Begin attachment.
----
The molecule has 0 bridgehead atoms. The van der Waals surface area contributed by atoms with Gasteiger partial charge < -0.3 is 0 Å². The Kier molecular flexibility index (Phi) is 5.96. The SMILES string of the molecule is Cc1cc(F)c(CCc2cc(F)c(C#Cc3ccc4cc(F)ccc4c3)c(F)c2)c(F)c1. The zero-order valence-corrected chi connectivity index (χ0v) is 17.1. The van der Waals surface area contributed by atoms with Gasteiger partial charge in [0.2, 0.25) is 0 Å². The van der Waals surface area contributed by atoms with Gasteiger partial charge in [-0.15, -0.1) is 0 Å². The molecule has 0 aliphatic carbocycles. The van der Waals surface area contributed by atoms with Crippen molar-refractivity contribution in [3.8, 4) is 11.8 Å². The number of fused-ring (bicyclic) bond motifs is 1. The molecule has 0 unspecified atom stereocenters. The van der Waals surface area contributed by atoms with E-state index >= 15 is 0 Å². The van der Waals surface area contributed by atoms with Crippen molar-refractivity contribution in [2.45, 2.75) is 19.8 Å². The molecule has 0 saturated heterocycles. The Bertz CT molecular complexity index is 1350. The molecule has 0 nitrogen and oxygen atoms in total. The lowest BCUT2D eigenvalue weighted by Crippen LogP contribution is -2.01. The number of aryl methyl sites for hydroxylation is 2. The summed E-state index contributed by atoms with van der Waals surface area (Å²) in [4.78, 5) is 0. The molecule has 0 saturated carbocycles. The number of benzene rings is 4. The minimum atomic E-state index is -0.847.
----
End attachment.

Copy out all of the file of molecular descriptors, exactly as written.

The molecule has 0 bridgehead atoms. The van der Waals surface area contributed by atoms with Gasteiger partial charge < -0.3 is 0 Å². The Kier molecular flexibility index (Phi) is 5.96. The SMILES string of the molecule is Cc1cc(F)c(CCc2cc(F)c(C#Cc3ccc4cc(F)ccc4c3)c(F)c2)c(F)c1. The zero-order valence-corrected chi connectivity index (χ0v) is 17.1. The van der Waals surface area contributed by atoms with Gasteiger partial charge in [0.2, 0.25) is 0 Å². The van der Waals surface area contributed by atoms with Gasteiger partial charge in [-0.15, -0.1) is 0 Å². The molecule has 0 aliphatic carbocycles. The van der Waals surface area contributed by atoms with Crippen molar-refractivity contribution in [3.8, 4) is 11.8 Å². The number of fused-ring (bicyclic) bond motifs is 1. The molecule has 0 unspecified atom stereocenters. The van der Waals surface area contributed by atoms with E-state index >= 15 is 0 Å². The van der Waals surface area contributed by atoms with Crippen molar-refractivity contribution in [2.45, 2.75) is 19.8 Å². The molecule has 0 saturated heterocycles. The Bertz CT molecular complexity index is 1350. The molecule has 0 nitrogen and oxygen atoms in total. The lowest BCUT2D eigenvalue weighted by Crippen LogP contribution is -2.01. The number of aryl methyl sites for hydroxylation is 2. The summed E-state index contributed by atoms with van der Waals surface area (Å²) in [4.78, 5) is 0. The molecule has 0 saturated carbocycles. The number of benzene rings is 4. The minimum atomic E-state index is -0.847.